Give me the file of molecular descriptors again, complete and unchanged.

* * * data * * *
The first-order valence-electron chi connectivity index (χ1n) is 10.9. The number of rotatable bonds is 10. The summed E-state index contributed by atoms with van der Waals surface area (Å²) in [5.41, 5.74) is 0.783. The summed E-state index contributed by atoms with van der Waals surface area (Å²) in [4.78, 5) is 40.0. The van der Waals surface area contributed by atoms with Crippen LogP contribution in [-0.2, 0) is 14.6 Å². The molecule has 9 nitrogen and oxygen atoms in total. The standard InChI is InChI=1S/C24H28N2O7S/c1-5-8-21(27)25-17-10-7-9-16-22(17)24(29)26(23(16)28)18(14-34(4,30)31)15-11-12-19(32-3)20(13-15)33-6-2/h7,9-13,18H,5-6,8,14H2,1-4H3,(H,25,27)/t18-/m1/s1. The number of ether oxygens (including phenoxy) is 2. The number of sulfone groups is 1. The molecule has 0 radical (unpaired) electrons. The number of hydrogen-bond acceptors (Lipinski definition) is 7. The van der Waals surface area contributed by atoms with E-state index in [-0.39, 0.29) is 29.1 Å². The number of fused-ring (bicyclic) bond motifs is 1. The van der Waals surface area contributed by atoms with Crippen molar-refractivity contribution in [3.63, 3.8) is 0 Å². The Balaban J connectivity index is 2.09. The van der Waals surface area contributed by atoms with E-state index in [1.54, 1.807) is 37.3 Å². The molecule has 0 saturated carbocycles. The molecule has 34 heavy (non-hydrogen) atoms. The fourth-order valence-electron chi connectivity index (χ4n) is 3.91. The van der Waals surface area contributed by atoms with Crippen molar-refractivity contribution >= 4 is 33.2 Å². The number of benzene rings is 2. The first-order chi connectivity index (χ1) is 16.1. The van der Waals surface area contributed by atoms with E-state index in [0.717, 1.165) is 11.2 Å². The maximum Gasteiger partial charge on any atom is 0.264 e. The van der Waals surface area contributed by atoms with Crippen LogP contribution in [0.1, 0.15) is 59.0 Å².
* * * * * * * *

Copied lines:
The first-order valence-electron chi connectivity index (χ1n) is 10.9. The number of rotatable bonds is 10. The summed E-state index contributed by atoms with van der Waals surface area (Å²) in [5.41, 5.74) is 0.783. The summed E-state index contributed by atoms with van der Waals surface area (Å²) in [4.78, 5) is 40.0. The van der Waals surface area contributed by atoms with Crippen LogP contribution in [-0.2, 0) is 14.6 Å². The molecule has 9 nitrogen and oxygen atoms in total. The standard InChI is InChI=1S/C24H28N2O7S/c1-5-8-21(27)25-17-10-7-9-16-22(17)24(29)26(23(16)28)18(14-34(4,30)31)15-11-12-19(32-3)20(13-15)33-6-2/h7,9-13,18H,5-6,8,14H2,1-4H3,(H,25,27)/t18-/m1/s1. The number of ether oxygens (including phenoxy) is 2. The number of sulfone groups is 1. The molecule has 0 radical (unpaired) electrons. The number of hydrogen-bond acceptors (Lipinski definition) is 7. The van der Waals surface area contributed by atoms with E-state index in [-0.39, 0.29) is 29.1 Å². The number of fused-ring (bicyclic) bond motifs is 1. The van der Waals surface area contributed by atoms with Crippen molar-refractivity contribution in [3.63, 3.8) is 0 Å². The Balaban J connectivity index is 2.09. The van der Waals surface area contributed by atoms with E-state index in [1.54, 1.807) is 37.3 Å². The molecule has 0 saturated carbocycles. The molecule has 34 heavy (non-hydrogen) atoms. The fourth-order valence-electron chi connectivity index (χ4n) is 3.91. The van der Waals surface area contributed by atoms with Crippen molar-refractivity contribution >= 4 is 33.2 Å². The number of benzene rings is 2. The first-order chi connectivity index (χ1) is 16.1. The van der Waals surface area contributed by atoms with E-state index in [0.717, 1.165) is 11.2 Å². The maximum Gasteiger partial charge on any atom is 0.264 e. The van der Waals surface area contributed by atoms with Crippen LogP contribution in [0.1, 0.15) is 59.0 Å².